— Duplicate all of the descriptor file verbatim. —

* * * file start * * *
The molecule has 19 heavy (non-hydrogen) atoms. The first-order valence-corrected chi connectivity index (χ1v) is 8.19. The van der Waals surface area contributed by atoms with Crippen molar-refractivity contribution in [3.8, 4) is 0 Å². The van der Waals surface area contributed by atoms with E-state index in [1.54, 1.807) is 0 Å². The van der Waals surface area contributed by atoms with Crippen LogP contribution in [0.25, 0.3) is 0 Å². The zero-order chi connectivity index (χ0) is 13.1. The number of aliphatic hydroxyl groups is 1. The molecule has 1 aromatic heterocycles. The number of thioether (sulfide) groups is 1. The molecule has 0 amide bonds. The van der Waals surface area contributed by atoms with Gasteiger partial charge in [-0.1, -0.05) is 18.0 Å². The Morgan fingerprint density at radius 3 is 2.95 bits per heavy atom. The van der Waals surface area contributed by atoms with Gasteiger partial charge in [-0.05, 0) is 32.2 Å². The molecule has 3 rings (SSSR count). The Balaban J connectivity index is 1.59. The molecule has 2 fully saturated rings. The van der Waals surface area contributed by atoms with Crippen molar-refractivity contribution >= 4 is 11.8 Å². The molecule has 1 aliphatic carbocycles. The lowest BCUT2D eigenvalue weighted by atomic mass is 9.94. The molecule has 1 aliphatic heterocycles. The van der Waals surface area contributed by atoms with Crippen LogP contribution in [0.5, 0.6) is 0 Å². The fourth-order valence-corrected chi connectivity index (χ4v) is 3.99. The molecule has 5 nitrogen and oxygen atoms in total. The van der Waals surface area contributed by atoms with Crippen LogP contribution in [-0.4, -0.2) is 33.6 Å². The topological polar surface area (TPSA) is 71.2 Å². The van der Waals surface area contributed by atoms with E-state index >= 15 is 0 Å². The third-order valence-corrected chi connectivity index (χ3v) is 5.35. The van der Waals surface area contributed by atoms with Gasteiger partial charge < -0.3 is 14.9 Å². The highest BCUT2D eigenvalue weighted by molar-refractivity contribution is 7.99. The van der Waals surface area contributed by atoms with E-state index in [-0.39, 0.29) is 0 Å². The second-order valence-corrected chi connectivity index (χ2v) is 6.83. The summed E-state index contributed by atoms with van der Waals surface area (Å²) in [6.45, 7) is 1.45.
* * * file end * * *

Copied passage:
The molecule has 19 heavy (non-hydrogen) atoms. The first-order valence-corrected chi connectivity index (χ1v) is 8.19. The van der Waals surface area contributed by atoms with Crippen molar-refractivity contribution in [3.8, 4) is 0 Å². The van der Waals surface area contributed by atoms with E-state index in [1.54, 1.807) is 0 Å². The van der Waals surface area contributed by atoms with Crippen LogP contribution in [0.25, 0.3) is 0 Å². The zero-order chi connectivity index (χ0) is 13.1. The number of aliphatic hydroxyl groups is 1. The molecule has 1 aromatic heterocycles. The number of thioether (sulfide) groups is 1. The molecule has 0 amide bonds. The van der Waals surface area contributed by atoms with Gasteiger partial charge in [-0.1, -0.05) is 18.0 Å². The Morgan fingerprint density at radius 3 is 2.95 bits per heavy atom. The van der Waals surface area contributed by atoms with Gasteiger partial charge in [-0.05, 0) is 32.2 Å². The molecule has 3 rings (SSSR count). The Balaban J connectivity index is 1.59. The molecule has 2 fully saturated rings. The van der Waals surface area contributed by atoms with Crippen molar-refractivity contribution >= 4 is 11.8 Å². The molecule has 1 aliphatic carbocycles. The lowest BCUT2D eigenvalue weighted by atomic mass is 9.94. The molecule has 1 aliphatic heterocycles. The van der Waals surface area contributed by atoms with Crippen LogP contribution in [0.5, 0.6) is 0 Å². The fourth-order valence-corrected chi connectivity index (χ4v) is 3.99. The molecule has 5 nitrogen and oxygen atoms in total. The van der Waals surface area contributed by atoms with Crippen LogP contribution in [-0.4, -0.2) is 33.6 Å². The topological polar surface area (TPSA) is 71.2 Å². The van der Waals surface area contributed by atoms with E-state index >= 15 is 0 Å². The third-order valence-corrected chi connectivity index (χ3v) is 5.35. The van der Waals surface area contributed by atoms with Gasteiger partial charge < -0.3 is 14.9 Å². The highest BCUT2D eigenvalue weighted by molar-refractivity contribution is 7.99. The van der Waals surface area contributed by atoms with E-state index in [-0.39, 0.29) is 0 Å². The second-order valence-corrected chi connectivity index (χ2v) is 6.83. The summed E-state index contributed by atoms with van der Waals surface area (Å²) in [6.45, 7) is 1.45.